Jewish Eugenics in the 1930s

‘Do not have children if they won’t be healthy!’

  • A shocking new study reveals how key figures in the pre-state Zionist establishment proposed castrating the mentally ill, sterilizing the poor and doing everything possible to ensure reproduction only among the ‘best of people.’

By Tamara Traubmann

Last update – 02:11 11/06/2004

Castrating the mentally ill, encouraging reproduction among families “numbered among the intelligentsia” and limiting the size of “families of Eastern origin” and “preventing … lives that are lacking in purpose” — these proposals are not from some program of the Third Reich but rather were brought up by key figures in the Zionist establishment of the Land of Israel during the period of the British Mandate. It turns out there was a great deal of enthusiasm here for the improvement of the hereditary characteristics of a particular race (eugenics). This support, which has been kept under wraps for many years, is revealed in a study that examines the ideological and intellectual roots at the basis of the establishment of the health system in Israel.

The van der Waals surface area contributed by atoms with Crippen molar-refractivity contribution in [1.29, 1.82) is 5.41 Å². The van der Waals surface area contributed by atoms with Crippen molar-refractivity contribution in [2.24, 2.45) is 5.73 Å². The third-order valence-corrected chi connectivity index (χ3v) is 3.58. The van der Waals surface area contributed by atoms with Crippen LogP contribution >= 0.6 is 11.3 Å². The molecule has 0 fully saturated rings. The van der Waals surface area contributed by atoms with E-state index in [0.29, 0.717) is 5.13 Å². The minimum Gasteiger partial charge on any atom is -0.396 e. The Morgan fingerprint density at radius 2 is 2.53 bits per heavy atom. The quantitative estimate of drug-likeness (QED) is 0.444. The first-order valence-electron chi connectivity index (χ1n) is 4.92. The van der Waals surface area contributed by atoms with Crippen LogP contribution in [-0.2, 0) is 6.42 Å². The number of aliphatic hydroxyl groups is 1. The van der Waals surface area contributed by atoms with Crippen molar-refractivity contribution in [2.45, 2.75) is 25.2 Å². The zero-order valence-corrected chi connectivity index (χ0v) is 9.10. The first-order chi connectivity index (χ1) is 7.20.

In the Yishuv (pre-state Jewish community) in the 1930s there were “consultation stations” operating on a Viennese model of advice centers for couples that wished to marry and become parents. In Austria, with the Nazis’ rise to power, they served for forced treatment. Here the stations were aimed at “giving advice on matters of sex and marriage, especially in the matter of preventing pregnancy in certain cases.” They distributed birth-control devices for free to the penniless and at reduced prices to those of limited means. In Tel Aviv the advice stations were opened in centers of immigrant populations: Ajami in Jaffa, the Hatikvah Quarter and Neveh Sha’anan.

These are some of the findings of a doctoral thesis written by Sachlav Stoler-Liss about the history of the health services in the 1950s, under the supervision of Prof. Shifra Shvarts, head of the department of health system management at Ben-Gurion University of the Negev. They were presented at the annual conference of the Israel Anthropological Association at Ben-Gurion College.